Tigers Prospect Profile: Chris Cody

Cody played his college ball at Manhattan

Chris Cody won't blow away hitters with a blazing fastball or a knee-buckling curve. Instead, Cody relies on pinpoint control of his mid 80's fastball and the fearlessness to use the pitch at any count. Will he be able to be effective with that as he continues to move up the ladder?

Chris Cody
Position: Left-handed Pitcher
Height: 6-0
Weight: 180
Born: 1/7/1984
Bats: Left
Throws: Left

Background
Cody joined the Tigers as an 8th round draft choice this past June, out of Manhattan College. Cody's collegiate career saw steady progress, including a junior campaign that ended with an appearance on the All-MAAC 1st Team. In addition to this lofty honor, Chris was acknowledged as the league's Pitcher of the Week on two separate occasions. After such an outstanding season, Cody headed to the Cape to play for the Catham A's, where he went 3-3 with a 4.08 ERA in seven starts. Having gained valuable experience in a competitive summer league, Chris went on to become the MAAC Pitcher of the Year in 2006, and was also named to the Louisville Slugger/Collegiate Baseball All-American 2nd Team, and his Regional All-Tournament Team. Despite all of these successes, his most amazing accomplishment was likely the no-hitter he tossed against in-state rival LeMoyne.

Cody made his professional debut in the Oneonta rotation in June, and quickly established himself as the ace of the staff. Cody's 2.38 ERA and 1.08 WHIP were outstanding numbers for any pitcher, let alone a pitcher lacking raw stuff. Chris managed a 4-1 record in 11 professional starts last summer, and didn't suffer his only loss until August. Over three starts in August, Cody sported a mind boggling 0.66/0.80 line and took home the TigsTown Oneonta Pitcher of the Month Award.

Scouting Report
The proud owner of an 85-86 mph fastball that can touch 88 on a very good day, Cody relies on impeccable control throughout the zone to be effective with his "heater." His fastball lacks deceptive movement, and therefore he must maintain his command to be able to use his fastball effectively.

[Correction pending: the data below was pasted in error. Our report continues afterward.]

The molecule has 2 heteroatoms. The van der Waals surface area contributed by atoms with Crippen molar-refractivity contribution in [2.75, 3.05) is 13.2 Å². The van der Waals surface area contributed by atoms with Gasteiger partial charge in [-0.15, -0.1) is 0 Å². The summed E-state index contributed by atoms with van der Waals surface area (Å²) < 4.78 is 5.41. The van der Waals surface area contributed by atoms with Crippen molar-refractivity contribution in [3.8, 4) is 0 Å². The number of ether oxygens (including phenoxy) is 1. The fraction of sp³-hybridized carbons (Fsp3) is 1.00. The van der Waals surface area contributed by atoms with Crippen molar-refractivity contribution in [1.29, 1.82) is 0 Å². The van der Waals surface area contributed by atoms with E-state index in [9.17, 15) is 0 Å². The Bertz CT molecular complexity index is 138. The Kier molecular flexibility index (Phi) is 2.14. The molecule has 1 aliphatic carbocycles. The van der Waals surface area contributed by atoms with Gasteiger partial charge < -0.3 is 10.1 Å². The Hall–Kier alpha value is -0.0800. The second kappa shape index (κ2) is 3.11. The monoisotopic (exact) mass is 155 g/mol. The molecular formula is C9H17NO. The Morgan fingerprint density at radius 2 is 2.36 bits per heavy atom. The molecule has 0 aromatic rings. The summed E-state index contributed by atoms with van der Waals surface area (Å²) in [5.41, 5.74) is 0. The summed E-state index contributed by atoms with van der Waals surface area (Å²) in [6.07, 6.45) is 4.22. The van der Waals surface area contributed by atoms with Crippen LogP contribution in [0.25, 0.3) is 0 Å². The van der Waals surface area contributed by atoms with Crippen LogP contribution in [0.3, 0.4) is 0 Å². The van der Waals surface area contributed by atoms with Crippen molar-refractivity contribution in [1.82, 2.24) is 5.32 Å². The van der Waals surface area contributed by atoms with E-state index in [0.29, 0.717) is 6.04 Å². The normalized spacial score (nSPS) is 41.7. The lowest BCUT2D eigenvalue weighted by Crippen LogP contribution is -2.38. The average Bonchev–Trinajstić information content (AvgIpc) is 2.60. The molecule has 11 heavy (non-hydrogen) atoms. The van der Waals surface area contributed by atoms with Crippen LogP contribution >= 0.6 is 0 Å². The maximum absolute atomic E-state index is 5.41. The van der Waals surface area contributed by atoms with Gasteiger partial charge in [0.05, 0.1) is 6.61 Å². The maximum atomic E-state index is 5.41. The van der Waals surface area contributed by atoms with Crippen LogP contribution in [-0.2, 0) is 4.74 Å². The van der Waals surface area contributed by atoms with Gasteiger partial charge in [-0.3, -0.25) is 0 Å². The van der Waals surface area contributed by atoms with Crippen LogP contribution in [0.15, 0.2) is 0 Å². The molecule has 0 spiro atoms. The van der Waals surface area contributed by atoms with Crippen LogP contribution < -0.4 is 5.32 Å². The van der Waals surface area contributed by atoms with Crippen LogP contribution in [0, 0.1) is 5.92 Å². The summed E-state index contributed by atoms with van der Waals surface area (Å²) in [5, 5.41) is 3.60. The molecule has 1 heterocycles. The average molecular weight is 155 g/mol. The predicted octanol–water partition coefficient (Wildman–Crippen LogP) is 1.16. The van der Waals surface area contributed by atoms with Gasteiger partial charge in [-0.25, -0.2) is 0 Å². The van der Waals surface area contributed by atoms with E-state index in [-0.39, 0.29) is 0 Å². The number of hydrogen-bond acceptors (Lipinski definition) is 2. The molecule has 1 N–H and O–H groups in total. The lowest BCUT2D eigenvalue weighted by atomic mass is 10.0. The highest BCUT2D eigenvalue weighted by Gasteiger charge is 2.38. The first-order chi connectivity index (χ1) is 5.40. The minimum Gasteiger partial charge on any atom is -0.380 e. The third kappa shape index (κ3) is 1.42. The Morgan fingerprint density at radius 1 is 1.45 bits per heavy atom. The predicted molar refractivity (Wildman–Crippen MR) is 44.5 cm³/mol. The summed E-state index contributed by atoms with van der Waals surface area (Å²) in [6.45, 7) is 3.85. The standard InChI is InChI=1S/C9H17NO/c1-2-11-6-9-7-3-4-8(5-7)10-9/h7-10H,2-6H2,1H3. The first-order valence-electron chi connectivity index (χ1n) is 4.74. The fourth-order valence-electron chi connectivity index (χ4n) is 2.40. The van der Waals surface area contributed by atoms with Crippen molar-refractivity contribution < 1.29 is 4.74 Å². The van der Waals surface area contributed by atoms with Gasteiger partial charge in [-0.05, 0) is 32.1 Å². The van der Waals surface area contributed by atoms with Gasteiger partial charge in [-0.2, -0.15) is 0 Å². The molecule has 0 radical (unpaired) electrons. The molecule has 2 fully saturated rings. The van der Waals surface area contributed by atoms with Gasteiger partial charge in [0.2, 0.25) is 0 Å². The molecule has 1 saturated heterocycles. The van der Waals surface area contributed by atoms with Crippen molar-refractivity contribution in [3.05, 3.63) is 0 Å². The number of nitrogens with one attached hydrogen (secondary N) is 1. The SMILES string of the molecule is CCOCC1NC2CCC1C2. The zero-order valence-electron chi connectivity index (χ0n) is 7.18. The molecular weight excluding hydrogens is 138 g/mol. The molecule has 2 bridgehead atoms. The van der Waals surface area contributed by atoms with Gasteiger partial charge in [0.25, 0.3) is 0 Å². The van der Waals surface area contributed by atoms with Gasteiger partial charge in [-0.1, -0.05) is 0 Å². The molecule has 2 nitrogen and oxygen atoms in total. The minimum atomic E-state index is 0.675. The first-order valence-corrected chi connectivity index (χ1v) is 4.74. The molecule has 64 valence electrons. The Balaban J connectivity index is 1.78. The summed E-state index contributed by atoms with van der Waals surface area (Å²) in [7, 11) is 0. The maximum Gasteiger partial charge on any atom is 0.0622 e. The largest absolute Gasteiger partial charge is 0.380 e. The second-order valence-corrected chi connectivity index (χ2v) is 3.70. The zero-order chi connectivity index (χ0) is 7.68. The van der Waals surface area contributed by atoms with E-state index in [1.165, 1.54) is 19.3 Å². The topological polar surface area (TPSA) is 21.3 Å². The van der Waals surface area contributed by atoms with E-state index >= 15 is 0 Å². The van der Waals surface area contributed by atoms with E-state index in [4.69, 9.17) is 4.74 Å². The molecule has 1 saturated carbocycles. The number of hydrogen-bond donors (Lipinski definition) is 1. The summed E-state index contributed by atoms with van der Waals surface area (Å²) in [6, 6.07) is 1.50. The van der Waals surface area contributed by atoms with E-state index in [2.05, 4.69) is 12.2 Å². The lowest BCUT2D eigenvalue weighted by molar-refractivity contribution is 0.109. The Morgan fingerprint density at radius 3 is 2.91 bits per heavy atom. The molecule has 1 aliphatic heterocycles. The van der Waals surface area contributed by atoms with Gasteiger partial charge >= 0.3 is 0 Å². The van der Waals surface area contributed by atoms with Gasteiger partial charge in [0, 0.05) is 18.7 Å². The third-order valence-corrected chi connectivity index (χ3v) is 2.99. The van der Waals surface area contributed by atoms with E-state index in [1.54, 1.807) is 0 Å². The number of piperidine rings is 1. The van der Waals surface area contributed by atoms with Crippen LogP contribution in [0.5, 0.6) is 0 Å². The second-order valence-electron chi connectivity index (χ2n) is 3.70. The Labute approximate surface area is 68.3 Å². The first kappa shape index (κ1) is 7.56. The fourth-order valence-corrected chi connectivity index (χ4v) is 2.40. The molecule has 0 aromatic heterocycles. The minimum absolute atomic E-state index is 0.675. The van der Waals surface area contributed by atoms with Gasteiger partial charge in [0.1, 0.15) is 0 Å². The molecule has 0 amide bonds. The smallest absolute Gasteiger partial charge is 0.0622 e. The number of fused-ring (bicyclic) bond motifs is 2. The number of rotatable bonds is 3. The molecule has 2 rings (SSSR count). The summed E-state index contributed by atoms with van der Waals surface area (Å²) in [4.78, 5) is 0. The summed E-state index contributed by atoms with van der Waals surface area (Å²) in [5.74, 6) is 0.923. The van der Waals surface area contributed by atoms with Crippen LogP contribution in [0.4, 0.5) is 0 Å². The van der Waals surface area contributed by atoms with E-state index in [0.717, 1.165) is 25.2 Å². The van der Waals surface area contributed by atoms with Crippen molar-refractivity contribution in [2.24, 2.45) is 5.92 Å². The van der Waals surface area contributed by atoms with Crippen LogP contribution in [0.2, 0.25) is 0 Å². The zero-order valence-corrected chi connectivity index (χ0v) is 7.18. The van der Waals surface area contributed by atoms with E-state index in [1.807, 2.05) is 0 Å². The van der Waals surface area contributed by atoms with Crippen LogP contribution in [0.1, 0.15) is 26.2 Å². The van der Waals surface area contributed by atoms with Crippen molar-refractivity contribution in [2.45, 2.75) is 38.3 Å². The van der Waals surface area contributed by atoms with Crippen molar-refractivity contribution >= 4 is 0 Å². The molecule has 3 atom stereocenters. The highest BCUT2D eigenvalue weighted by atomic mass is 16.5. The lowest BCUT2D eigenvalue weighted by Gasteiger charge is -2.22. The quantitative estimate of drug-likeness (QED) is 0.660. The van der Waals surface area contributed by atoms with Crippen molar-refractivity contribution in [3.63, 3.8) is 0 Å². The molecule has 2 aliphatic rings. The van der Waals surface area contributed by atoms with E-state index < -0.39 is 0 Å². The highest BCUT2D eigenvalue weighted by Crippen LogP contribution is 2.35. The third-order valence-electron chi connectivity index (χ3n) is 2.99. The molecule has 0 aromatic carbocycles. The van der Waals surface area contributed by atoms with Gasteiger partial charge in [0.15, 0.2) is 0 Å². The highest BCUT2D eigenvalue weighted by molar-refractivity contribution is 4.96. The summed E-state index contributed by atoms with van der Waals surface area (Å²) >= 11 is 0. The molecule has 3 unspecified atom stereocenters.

Chris compliments his fastball with an excellent change-up and a fringy curveball. His change has nice arm-side fade and good deception, as he keeps his arm speed up during the delivery. He has the confidence to throw his change-up in any count, in any game situation, making it all the more effective. His curve is loose and erratic, but it could become an average pitch with continued work.

His command and makeup are his only plus attributes, and they should serve him well in any variety of roles. He has an advanced feel for pitching and thinking on the mound, which could allow him to remain in the rotation for a while, despite his below-average stuff. Cody generates enough deception with his fastball-change combination that he should continue to fool less-advanced hitters. The valuable innings he gets in the starting rotation should allow him to continue working on his curveball, which is essential for his long-term success. In the end, his lack of top-end stuff and his incredible poise in big situations will probably lead him to a role as a situational lefty.

Performance

Level

Team

W-L

ERA

G

GS

SV

SO

BB

IP

AVG

SS-A

Oneonta

4-1

2.38

11

11

0

50

9

53.0

.238


Health Record
Cody's bill of health reads clean right now, but there are underlying concerns. He has been worked hard throughout his four years at Manhattan, including a 150-pitch complete game shutout of national power Tulane, on opening day 2006. His mechanics are clean, so he could still avoid injury over the long haul.

The Future
Chris' success in the NYPL was not surprising given the pitcher-friendly environment and generally down offensive year the league experienced. Maintaining that success in West Michigan should be relatively easy, given that the environment is even more conducive to pitchers.

The Tigers are likely to give Cody every opportunity to remain in the rotation, but if he begins to falter at all, he could be one of the first to move to the bullpen. The Tigers organization values power arms, and will give pitchers with better velocity more chances to start ballgames, than "soft-tossers." I'm looking for Cody to post numbers similar to Erik Averill's 2006 campaign, and he will likely eat innings in much the same fashion.

Mark Anderson covers the Tigers' minor league system and all of minor league baseball for TigsTown.com. He can be reached at Mark@TigsTown.com.

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